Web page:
30 October 2017 – PNW Migration Update

The radar tells the story — birds are moving but in a very subdued and patchy fashion.

Like the Willow Flycatcher in spring it’s the Bufflehead that i look for in fall to signal “the end” of migration.  Not actually the end because there will still be migrants filling in from behind.  And here i;m not talking about vanguard individuals but a bulk presence; some sense of a density that signals “arrival”.

So, on Sunday (non-hunt day) is traveled a couple of the accessible areas on Sauvie Island. Bufflehead, Canvasback, Lesser Scaup, Dusky Canada Geese and Tundra Swans had all arrived is solid numbers.  And filling in from behind are large numbers of Cackling and Snow Geese, Northern Pintails, Ring-necked Ducks, and American Coots.

There’s still time up on the Cascade Lakes for transiting divers, and if you have the privilege of free weekdays, taking advantage of this weather to scout them may be worthwhile.

I’ll keep an eye on the radar and an ear to the ground, but unless we get a new surge, and the radar returns remain feeble this may be the last post of the season.

So, here it is, “your moment of zen”


05 April 2016 – PNW Migration Update

Too much to do on the weekends – but the nocturnal flights during the good weather were in the moderate to heavy range.  Alas, i didn’t archive any loops.

Today, with cross winds, the flight was light last night.

Take a look at the Wind Map  and you can see why the Central Flyway had most of the action.

Common Yellowthroat, Barn Swallow, Northern Rough-winged Swallow, Cliff Swallow, Caspian Tern, Chipping Sparrow, Black-throated Gray Warbler, American White Pelican — all now being reported in good numbers in the Portland/Vancouver Basin.

Early arrivals in Oregon include: Vaux’s Swift, Nashville Warbler, Pacific-slope Flycatcher.

As well as arrivals there are also departures,  Tundra Swan, Snow Goose, Canvasback, Ruddy Duck, Ring-necked Duck  — all significantly down in numbers


29 October 2015 – PNW Migration Update

Well, it’s been a pretty low key couple of days.  The winds have shifted to more westerly but there are few birds on the move up here in the upper left corner.  I’m sure there are more waterfowl on the way but probably not going to be showing up in big waves.

Nice picture nationally; check the wind map, check the National Composite — winds out of the north; birds out of the north.  Central and Mississippi Flyways are still rocking it.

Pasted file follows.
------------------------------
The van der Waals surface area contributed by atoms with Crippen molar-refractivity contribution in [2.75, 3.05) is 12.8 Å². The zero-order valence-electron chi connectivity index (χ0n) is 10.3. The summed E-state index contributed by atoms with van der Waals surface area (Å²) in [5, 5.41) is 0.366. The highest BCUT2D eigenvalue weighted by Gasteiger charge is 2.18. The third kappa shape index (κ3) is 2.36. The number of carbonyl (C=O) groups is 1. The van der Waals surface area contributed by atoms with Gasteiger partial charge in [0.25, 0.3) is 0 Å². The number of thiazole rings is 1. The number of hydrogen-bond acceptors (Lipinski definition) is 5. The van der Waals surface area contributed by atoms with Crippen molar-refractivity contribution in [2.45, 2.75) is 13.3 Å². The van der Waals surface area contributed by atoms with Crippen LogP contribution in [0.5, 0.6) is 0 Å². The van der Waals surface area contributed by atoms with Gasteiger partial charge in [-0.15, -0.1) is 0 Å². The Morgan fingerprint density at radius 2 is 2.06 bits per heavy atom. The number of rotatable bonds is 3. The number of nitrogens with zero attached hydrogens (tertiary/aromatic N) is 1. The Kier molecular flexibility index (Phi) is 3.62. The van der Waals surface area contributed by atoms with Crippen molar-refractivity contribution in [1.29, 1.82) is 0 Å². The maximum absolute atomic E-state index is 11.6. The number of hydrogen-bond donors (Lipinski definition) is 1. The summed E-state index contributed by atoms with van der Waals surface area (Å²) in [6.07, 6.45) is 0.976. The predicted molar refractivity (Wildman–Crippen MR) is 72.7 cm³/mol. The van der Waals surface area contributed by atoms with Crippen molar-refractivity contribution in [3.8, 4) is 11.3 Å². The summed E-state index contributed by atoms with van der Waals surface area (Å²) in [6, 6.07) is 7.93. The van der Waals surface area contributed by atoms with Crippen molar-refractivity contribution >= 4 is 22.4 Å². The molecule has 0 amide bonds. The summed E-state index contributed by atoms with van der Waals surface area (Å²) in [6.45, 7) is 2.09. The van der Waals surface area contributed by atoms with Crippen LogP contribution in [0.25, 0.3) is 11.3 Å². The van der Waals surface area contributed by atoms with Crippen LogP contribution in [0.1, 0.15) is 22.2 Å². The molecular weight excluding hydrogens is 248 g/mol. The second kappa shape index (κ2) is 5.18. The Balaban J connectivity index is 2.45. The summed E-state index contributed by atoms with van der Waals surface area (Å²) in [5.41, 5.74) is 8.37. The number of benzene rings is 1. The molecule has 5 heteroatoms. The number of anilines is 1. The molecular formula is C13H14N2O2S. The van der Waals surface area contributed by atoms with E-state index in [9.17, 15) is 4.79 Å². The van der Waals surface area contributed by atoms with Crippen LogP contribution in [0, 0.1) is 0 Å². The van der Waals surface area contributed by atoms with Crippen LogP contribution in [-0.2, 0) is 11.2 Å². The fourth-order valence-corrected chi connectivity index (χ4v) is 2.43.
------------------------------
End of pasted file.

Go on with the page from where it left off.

And … the Swans are back; someone reported them at Ridgefield a couple of days ago.  That signals the close of the season.  I may post a couple more times depending on events.  But if i don’t get around to it — all things tracking,  i’ll be back in the spring.

Here it is, your moment of zen.


27 October 2015 – PNW Migration Update

Winds continue out of the SSW; stronger along the coastal lands and weakening inland.  There are still light to moderate levels of migration taking place.  The moderate levels come in short waves; which is pretty cool because you can pick out individual flock movement.  But this season is getting long in the tooth.

Most folks on the listservs are out chasing this season’s rarities so the reports for regional migrant status dwindles a bit.  More Buffleheads and Common Mergansers but still no Swans.

23 October 2015 – PNW Migration Update

The stubborn ridge of high pressure is keeping the local winds out of the north.  but i don’t see that lasting too long as another low pressure system is spinning up out it the Pacific.  You can see this on today’s wind map.

Over all the southern reaches of our area of concern saw the best migration action last night; again, it was concentrated along the flanks of the Cascades and east of the Willamette.  There was a short but heavy flight across the Straight of Juan de Fuca last night as well.

Still haven;t heard of any Swans in the area but the Cranes are on the move in good numbers.  They even were reported in Clackamas County — not a common report by any means.

20 October 2015 – PNW Migration Update

Well, yesterday’s flight along the Washington coast went undocumented on the Washington listserv.  Perhaps today’s heavier flight will garner a comment or two.  But it is the middle of the week and the area is not heavily populated.  Today’s flight along the coast was no doubt aided by the ridge of high pressure that has sneaked in bringing a nice northerly flow – stronger along the coast.

Oregon’s flight last night was anemic but birds are still crossing the Straight in heavy numbers.  The Puget trough and western Cascades in Washington had a decent flight late into the evening.

Well, the first Buffleheads are being reported,  Swans will be next; that’s usually when i shut down for the season.

So, here it is, your moment of zen:


05 October 2015 – PNW Migration Update

I went out this weekend to do some ground proofing.

Snow Geese are now on Sauvie Island,

no signs of Swans along the Columbia,

Ruby Crowned Kinglets are back in numbers and can still be heard singing as they arrive,

shorebird numbers are down,

duck numbers are up; with Rudy Ducks, Common and Hooded Mergansers being the new comers (Buffleheads close out the season in my reckoning),

wintering sparrow numbers are up; with Fox, Lincoln’s, and White-throated all being detected,

DC Cormorant numbers are increasing

and pink footed gulls are beginning to arrive as well.

Migration in the Metro Area last night was light to moderate, but to the north, in the Puget Sound area, there was a heavy flow of birds across the Straights.  So, here it is, your moment of zen: